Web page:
This is one of 280 summaries describing key outputs from the projects
run by DFID's 10-year Renewable Natural Resources Research Strategy
Summary for Project titles: R4777: Analysis of Fish Aggregating Devices
(FADs) and R8249: Livelihood assets required for an East Africa Fish
Aggregation Devices (FAD) Programme.
High-value ocean fish such as tuna have previously been difficult or
impossible for Pacific, Indian Ocean and Caribbean islanders and coastal
fishermen to catch. But the near-shore reef fisheries on which these
fishers depend are overexploited. Now, floating traps help them catch
deep-sea fish and tap into under- or less-exploited resources. The traps
withstand strong ocean currents and are widely used in the South
Pacific, East Africa, Seychelles, Comoros, Mauritius and Reunion.
Governments in several South Pacific states and Zanzibar, and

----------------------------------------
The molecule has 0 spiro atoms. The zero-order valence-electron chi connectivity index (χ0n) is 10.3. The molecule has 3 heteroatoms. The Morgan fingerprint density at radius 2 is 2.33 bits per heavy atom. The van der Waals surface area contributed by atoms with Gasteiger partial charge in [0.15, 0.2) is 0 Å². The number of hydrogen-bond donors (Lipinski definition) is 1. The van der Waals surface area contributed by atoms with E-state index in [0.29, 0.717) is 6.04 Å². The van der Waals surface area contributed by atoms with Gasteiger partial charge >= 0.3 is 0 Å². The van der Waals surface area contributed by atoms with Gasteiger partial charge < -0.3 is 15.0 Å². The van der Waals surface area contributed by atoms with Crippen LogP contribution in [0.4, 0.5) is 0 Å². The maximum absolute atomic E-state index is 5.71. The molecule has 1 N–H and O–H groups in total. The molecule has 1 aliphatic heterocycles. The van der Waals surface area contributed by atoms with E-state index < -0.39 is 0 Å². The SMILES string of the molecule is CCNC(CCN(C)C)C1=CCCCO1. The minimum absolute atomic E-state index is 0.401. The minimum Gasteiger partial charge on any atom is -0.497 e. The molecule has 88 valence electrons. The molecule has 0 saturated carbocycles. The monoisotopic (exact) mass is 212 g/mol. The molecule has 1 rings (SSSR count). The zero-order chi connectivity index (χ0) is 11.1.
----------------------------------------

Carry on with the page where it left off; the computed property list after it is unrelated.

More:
development agencies in Tanzania now include these traps in their
development plans. Sport fishing and organic trade organisations have
also shown interest, and the use of traps is expected to spread,
potentially benefiting many more fishers and coastal communities.
The CD has the following information for this output: Description,
Validation, Current Situation, Current Promotion, Impacts On Poverty,
Environmental Impact. Attached PDF (15 pp.) taken from the CD.
FMSP11, New technologies, new processes, new policies: tried-and-tested and ready-to-use results from DFID-funded research, Research Into Use Programme, Aylesford, Kent, UK, ISBN 978-0-9552595-6-2, p 79.